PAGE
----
What causes chronic inflammation?
Besides breathing bad air, what causes chronic inflammation? Inflammation tends to be elevated in people eating the Standard American Diet (SAD) which is high in sugar, refined carbohydrates, red/processed meats, fast foods, and processed foods.
Inflammation, and the CRP blood test, are also elevated in people who don’t regularly exercise, weigh more than they should, have a stressful job or life, have difficulties sleeping, suffer from depression, have arthritis or autoimmune diseases, or suffer from medical conditions like diabetes, high blood pressure, or high cholesterol.
10 Ways to Stop Inflammation
Regardless of what is causing your inflammation, here are my 10 best ways to stop inflammation now. The more things you can correct, the lower your risk from inflammation.
If air pollution is high where you live, then you may need to work even harder on these things to keep chronic inflammation levels low. To track yourself, you can have your doctor check your CRP levels before and after you do these 10 things.
1. Breathe Clean Air
Breathing polluted air from tobacco or air pollution activates inflammation and causes lung and heart disease. One study showed that environmental air pollution can double the level of inflammation in your body. Fortunately, another study showed that breathing clean air immediately lowers inflammation.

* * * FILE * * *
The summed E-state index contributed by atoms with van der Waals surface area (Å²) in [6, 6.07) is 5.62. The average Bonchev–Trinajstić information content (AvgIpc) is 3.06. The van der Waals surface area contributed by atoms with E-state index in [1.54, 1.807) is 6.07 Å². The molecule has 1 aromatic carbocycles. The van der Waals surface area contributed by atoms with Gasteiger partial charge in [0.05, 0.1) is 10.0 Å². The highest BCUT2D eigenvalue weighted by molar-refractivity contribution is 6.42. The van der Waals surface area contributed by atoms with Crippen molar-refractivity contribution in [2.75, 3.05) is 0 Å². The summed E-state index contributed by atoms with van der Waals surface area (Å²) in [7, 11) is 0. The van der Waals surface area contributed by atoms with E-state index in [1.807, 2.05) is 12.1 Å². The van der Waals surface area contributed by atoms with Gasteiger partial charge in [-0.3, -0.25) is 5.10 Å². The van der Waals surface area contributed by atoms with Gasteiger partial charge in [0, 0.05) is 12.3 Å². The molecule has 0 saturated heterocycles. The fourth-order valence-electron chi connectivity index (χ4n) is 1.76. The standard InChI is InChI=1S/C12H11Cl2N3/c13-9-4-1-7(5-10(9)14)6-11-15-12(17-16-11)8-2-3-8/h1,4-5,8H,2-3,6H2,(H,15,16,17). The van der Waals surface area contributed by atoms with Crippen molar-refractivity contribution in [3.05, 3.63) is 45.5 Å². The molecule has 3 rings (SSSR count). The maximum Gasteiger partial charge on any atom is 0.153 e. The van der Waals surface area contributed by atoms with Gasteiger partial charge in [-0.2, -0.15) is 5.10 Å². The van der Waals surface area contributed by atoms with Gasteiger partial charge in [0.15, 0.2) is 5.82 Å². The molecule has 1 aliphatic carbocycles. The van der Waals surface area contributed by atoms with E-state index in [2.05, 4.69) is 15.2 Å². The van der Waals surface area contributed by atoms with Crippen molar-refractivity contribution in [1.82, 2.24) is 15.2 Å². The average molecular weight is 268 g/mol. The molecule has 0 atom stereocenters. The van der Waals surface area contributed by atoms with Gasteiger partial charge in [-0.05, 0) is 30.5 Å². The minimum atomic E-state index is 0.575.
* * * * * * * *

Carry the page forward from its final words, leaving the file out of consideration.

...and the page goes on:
One thing to remember is that indoor air can be two to five times worse than whatever air you are breathing outside of your home. To breathe cleaner air, consider the following things: Have smokers smoke outside of the home, office, or cars, use HEPA air filters for your home, keep your home well ventilated, use exhaust fans when cooking on the stove, don’t drive when there is traffic congestion, recycle the air in your car on red air days, exercise outside in the mornings when air pollution tends to be lower, etc.
Of course, make sure you are part of the solution rather than the problem. Minimize your contribution to air pollution and continue to put pressure on your local politicians to make clean air a priority.
2. Maintain a Healthy Weight
Of all of the strategies to reduce inflammation, weight loss consistently lowers inflammation and CRP levels the most. For example, weight loss can result in up to an 81% decrease in CRP. Even just losing a few pounds can significantly lower your inflammation and CRP levels.
3. Daily Exercise
Physically fit people have very low levels of CRP. However, too much of a good thing, like training for a full Iron Man triathlon or an ultra marathon, may increase inflammation and CRP levels. Optimal CRP levels tend to occur with moderate levels of daily exercise.
4. Eat More Fiber
As 70% of your immune system resides in your gut, it only makes sense that a healthy gut lowers inflammation and CRP. In one study, boosting daily fiber intake to more than 30 mg daily cut CRP levels in half. To keep gut inflammation low, focus on fiber from vegetables, fruits, and legumes as well as fermented foods. To learn more about gut heath, please read my blog “How to Heal Your Gut in 5 Simple Steps” from blog #140.
5. Get More Vitamin C from Vegetables and Fruits
The antioxidant, vitamin C, has also been shown to decrease inflammation and CRP. In a well designed study, vitamin C decreased CRP levels by 25%.